- The Washington Times - Sunday, October 26, 2003

Sports officials are running for cover after the bust of pharmacist Victor Conte and his Bay Area Laboratory Co-Operative.

Out of the storm have come reports four American track stars who competed in the World Championships in Paris in August were BALCO clients who failed drug tests. No big surprise.

In the coming months, these athletes may — or may not — be suspended or kicked out of the sport.

The fact that the sport of track and field is filthy is yesterday’s news. The fact that some of the loudest critics of drug abuse have been some of the worst offenders is getting old — Carl Lewis, Brian Mitchell, among others.

Since Ben Johnson and the 1988 Seoul Olympics, there was continued speculation America’s sweetheart and double world recordholder Florence Griffith Joyner was dirty, too.

The latest star to fall is America’s most successful middle-distance runner of the decade, Regina Jacobs. For years, after she turned 35 and then 40, the rail-thin Jacobs with the Stanford MBA and the charming smile thrilled track fans around the world.

But few athletes drew as much speculation over suspected drug use as Jacobs.

That she maintained rapid improvement into her late 30s is not enough to convict her of using performance enhancing drugs. Her “raccoon” eyes, a tell-tale sign of drug use, also is not enough evidence. Pulling out of the 2000 Sydney Olympics a month before the Games and blaming it on asthma when it could have been the advent of new drug testing at the Games, still is not enough.

I don’t think she ever denied doing drugs but at least in the interviews I have attended, she sidestepped the questions as well as she ditched competitors half her age.

If Jacobs’ “B” sample confirms the positive “A” sample, her storied track career will be over.

So I ask, was taking illegal designer drugs worth the risk? Maybe. Would she have been a player in the 2004 Athens Olympics? Absolutely.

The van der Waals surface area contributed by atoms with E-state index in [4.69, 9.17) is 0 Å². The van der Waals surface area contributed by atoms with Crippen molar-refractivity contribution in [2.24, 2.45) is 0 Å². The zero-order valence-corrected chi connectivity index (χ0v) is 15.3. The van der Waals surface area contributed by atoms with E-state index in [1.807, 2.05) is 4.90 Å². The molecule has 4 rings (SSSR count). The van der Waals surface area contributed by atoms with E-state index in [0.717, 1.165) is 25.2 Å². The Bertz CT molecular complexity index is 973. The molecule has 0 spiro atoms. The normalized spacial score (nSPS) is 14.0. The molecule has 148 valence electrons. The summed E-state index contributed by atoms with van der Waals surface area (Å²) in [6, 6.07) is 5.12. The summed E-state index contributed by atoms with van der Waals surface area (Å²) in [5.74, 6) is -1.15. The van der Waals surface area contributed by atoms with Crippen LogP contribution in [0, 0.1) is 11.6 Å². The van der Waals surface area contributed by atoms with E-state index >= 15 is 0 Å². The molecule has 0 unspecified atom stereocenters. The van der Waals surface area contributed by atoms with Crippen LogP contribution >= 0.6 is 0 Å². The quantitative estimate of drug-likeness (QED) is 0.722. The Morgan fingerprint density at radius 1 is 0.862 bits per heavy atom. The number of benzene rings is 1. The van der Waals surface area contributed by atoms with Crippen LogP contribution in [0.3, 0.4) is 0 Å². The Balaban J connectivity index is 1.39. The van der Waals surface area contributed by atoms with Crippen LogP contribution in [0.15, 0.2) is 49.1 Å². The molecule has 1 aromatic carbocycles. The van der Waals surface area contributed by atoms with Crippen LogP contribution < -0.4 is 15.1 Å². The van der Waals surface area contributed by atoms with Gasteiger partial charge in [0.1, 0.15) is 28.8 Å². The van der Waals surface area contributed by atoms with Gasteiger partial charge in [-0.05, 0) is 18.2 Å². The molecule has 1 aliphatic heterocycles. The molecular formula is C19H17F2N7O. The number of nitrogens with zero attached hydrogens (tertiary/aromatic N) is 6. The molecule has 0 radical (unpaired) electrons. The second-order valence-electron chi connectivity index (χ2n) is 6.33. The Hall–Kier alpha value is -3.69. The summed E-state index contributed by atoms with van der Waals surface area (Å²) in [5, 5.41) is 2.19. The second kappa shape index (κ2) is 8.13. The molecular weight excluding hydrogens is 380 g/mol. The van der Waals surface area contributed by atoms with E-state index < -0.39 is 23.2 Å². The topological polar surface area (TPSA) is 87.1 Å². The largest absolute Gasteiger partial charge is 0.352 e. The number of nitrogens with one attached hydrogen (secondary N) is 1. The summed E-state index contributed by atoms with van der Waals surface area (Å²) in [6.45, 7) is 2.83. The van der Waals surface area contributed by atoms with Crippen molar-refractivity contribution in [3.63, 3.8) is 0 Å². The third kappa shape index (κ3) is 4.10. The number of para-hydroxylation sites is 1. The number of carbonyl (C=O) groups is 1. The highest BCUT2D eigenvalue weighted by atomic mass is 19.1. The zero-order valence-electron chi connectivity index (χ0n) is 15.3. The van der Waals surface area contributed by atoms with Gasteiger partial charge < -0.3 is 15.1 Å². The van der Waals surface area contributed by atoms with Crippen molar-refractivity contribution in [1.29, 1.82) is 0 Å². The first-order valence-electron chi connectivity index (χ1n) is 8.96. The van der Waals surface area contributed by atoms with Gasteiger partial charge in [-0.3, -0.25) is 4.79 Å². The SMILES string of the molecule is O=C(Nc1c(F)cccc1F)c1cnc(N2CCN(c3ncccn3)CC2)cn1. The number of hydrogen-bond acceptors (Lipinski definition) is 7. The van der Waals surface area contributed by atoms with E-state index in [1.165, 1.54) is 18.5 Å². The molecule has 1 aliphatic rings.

Instead, she could end up validating the criticism of her many incredulous detractors.

Was it for the fame, the dozen or so national championships and the trips to the Worlds and the Olympics? Was it for the prize money and the sponsorship? Was it because Jacobs thought she was smarter than everybody else and could get away with it?

The rise to stardom was long and laborious. The fall will be quick and track fans around the world will revel. All the women who wanted to be so fit and trim like Jacobs, who avoided eating cheesecake because she said that’s what made her thin, will hate her even more.

If the gain was worth the consequences of getting busted, I’d like Jacobs or anybody else to explain it to me.

Go to the polls — A special meeting of USA Track & Field Potomac Valley has been called for Nov.15, 6p.m. at the Ramada Inn in New Carrollton for election of officers as well as sport and officials committee leaders.

This is an important meeting because several positions will be contested, such as president, four vice presidents, secretary, treasurer and eight chairmen.

Check the USA Track & Field Web site, under associations, to see how to submit nominations.

Why should you care? Because USATF is divided into 57 regional entities across the nation, and the one that affects the Washington metropolitan area is PVA. This organization sanctions events and gives financial support to many of the area’s track and field and long distance running and race-walking activities.

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